Of course, as is the way of these things (i.e. the relation of poodle to master) David Miliband couldn't help changing the article, when he averred the he wanted to:
"renew and refresh the special relationship"
It makes sense. For a medium sized power, there's nothing so reassuring at night than to feel you have a special definite alliance with the superpower. In fact, I would say that the principle of British foreign policy since the Suez Crisis of 1956 till the Iraq invasion: "It's better to be wrong with the Americans than right with anyone else..."
There's no doubt, because of language, history, common law, culture, intermarriage, James Bond, Hollywood and Pop Music, there is a special relationship between the UK and the US. However it is as fraught with many dissonances as congruities. We often assume we have a common culture and will get along (check out Madonna and Guy Ritchie) only to discover that these two cultures are wildly different. On many many levels, from economic structure, government intervention, social policies towards Gay marriage or abortion, attitudes to the role of religion and general church attendance, Britain is firmly European, and has more in common with foreign speaking cheese/salami/bratwurst eaters than our former colonial friends. There are many historians from this side of the pond, like Niall Ferguson, who argue the transatlantic rift is widening, much faster than the slow shift of tectonic plates.
However, at the end of her meeting with Miliband (which was quickly followed by another tete-a-tete with the German foreign minister) Hillary Clinton apparently did slip into something more definitive:
It is a Washington ritual: when a British leader visits, he or she feels obliged to mention "the special relationship".
But in reality there is no such thing. Britain is no more important to the US than Germany or France. Americans, anxious to avoid upsetting their other allies, steer away from referring to "the special relationship" and speak instead of "a special relationship".
At least until yesterday, when Hillary Clinton showed her inexperience and, in her final remarks, uttered the words "the special relationship" at a press event with David Miliband.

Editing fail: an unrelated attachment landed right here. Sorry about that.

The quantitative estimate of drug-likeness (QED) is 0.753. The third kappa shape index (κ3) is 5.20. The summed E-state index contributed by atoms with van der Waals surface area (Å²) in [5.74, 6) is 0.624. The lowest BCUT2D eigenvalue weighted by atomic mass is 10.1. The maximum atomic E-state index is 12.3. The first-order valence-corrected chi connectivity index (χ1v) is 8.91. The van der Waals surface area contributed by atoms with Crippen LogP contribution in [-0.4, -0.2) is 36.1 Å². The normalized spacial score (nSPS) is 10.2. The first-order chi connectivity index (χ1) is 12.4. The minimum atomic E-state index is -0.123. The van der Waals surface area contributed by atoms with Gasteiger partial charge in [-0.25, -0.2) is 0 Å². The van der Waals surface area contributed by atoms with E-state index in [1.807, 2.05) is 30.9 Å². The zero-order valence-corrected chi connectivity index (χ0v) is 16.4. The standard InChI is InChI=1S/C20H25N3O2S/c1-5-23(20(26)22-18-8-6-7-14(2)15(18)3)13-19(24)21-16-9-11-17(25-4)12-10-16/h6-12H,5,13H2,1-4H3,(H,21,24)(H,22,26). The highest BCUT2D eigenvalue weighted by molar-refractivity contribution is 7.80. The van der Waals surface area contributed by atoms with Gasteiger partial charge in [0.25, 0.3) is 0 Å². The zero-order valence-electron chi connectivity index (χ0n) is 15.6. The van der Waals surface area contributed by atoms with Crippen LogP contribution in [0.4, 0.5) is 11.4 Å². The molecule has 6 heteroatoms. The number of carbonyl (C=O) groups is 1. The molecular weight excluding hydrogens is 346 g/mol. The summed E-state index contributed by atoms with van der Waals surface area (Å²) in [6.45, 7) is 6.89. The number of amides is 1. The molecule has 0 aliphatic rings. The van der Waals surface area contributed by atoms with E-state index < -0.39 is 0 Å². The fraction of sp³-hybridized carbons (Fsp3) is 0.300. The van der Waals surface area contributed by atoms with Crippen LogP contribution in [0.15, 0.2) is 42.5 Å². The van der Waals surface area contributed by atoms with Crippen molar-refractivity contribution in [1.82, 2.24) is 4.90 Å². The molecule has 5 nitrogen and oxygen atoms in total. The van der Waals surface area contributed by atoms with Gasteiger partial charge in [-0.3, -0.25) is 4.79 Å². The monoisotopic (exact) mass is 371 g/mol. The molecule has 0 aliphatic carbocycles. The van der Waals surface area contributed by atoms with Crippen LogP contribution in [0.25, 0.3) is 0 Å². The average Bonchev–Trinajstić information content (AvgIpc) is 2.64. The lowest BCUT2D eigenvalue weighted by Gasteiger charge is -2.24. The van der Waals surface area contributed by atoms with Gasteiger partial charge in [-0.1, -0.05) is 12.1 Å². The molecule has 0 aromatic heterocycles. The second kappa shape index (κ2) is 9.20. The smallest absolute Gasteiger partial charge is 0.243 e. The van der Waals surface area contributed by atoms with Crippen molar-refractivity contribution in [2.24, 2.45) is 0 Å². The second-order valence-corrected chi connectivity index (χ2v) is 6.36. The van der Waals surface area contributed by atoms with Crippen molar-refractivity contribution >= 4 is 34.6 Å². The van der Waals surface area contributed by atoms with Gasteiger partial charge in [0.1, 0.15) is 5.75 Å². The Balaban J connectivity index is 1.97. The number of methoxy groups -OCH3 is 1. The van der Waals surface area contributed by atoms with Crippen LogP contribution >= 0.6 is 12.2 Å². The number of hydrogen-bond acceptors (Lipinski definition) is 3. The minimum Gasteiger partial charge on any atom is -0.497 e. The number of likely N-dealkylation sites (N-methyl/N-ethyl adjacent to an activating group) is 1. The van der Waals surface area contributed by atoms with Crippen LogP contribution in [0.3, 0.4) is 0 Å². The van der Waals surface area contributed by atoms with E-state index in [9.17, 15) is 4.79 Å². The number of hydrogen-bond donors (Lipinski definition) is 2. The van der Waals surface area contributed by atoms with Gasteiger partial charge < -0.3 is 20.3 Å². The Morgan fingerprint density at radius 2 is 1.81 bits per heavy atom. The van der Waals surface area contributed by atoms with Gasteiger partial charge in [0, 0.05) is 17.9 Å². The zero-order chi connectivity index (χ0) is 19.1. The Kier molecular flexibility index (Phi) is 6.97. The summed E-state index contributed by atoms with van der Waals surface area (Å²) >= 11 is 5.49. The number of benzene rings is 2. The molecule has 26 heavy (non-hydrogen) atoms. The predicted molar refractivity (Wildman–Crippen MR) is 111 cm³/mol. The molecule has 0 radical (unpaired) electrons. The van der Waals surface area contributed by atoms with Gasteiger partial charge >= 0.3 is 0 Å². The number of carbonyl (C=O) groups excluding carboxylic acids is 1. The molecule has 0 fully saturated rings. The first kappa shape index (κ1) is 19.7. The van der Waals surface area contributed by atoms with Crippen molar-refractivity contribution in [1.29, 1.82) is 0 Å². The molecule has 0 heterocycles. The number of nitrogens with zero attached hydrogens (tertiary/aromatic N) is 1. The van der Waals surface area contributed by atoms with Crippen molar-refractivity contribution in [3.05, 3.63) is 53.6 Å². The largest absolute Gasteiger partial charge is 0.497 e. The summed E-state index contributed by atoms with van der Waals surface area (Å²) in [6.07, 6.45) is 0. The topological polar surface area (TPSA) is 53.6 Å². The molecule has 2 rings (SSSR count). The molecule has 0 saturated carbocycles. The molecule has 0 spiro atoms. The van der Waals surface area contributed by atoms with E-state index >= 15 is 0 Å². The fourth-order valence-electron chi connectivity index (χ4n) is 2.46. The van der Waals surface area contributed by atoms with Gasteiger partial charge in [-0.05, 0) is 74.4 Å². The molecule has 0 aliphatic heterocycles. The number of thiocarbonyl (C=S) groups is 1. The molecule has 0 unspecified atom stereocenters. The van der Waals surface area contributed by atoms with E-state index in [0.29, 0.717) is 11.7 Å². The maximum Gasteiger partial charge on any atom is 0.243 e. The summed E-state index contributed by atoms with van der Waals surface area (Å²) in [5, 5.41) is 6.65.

Oops. Personally I think other countries might have primacy in special relationships: Canada, Mexico or Israel perhaps. But thanks for the thought Hillary, and since there is a close military alliance between US and UK military forces, especially now in Afghanistan, I understand the slip.
From the British point of view, my guess is that we love and resent US power, influence, and cultural reach almost as much as the French. There's certainly a knee jerk Anti-Americanism in both popular and intellectual life which figures like Reagan and Bush bring to the fore. My former American partner was unlucky/lucky enough to teach US foreign policy at Cambridge around the time of the Iraq invasion of 2003, and would describe her job as 'spear catching'.
But unlike the French, underlying this resentment at big brash rich clumsy big brother was an underlying family affinity. Certainly, since taking office, Obama's has helped the USA's approval ratings shoot up to unprecedented levels.
Perhaps figures like Roosevelt, Kennedy and Obama - who seem to look outward rather than inward, reassure us we won't be forgotten. Or perhaps they reflect a genuine fear of US isolationism and unilateralism.
We are due a General Election in the next year or so, and quite how this will pan out with a change of UK government I don't know. Blair, who got on famously with Bill and Hillary, also managed (unfortunately) to find some kind of fellow spirit in George W. Since, for many reasons (including our economically disastrous dependence on financial services and the City) the next Government is unlikely to be Labour, it will be interesting to see how a Conservative administration will deal with a Democratic president.
If the noises made as long ago as last summer by the Tory Leader David Cameron are anything to go by, Obama will be cited as an inspiration by Conservative as well. This might seem bizarre, but Tories have always been passionate about alliances with the US since you've had all the big guns, and since British conservatives are well to the left of American Republicans on most social and economic issues (even to the left of many Democrats) this is not such a stretch.
As Andrew Sullivan is constantly pointing out, the centrist pragmatic Burkean form of politics we call Conservatism has a lot in common with Obama's style.
But one area, I think, will be problematic: economics and the relationship with Europe as a whole. The danger of too close a US/UK lovefest has always been, in my mind, the idea that we could somehow sail away from Europe, moor our Islands somewhere off the coast of New England, and become an extra Nafta member, or 51st State. Anti European Tories are always mooting this, and such Anglo American fanaticism was the real reason for Thatcher's downfall. We love the US, and UK companies have intensive and extensive investments, but Europe is the main trade partner by far, and our social moraes, the structure of our societies and cities, is visibly European and has always been so.
While our economies drift further apart, we are met with the paradox that on a tactical and strategic level, US and UK forces are even more intertwined. The various elements of the British Army, Royal Air Force and Royal Navy, comprise one of the few remaining national armed forces able to project power abroad (with US airlift). Most other European armies are static and defensive. Their capabilities don't gel with US communications, posture or aggressive kinetic techniques. British forces do, and whether Conservative or Labour, it seems that both sides like it that way.
So perhaps this is the special relationship, at least in military terms - but having rambled through the options, I'd love to hear what the Moose thinks.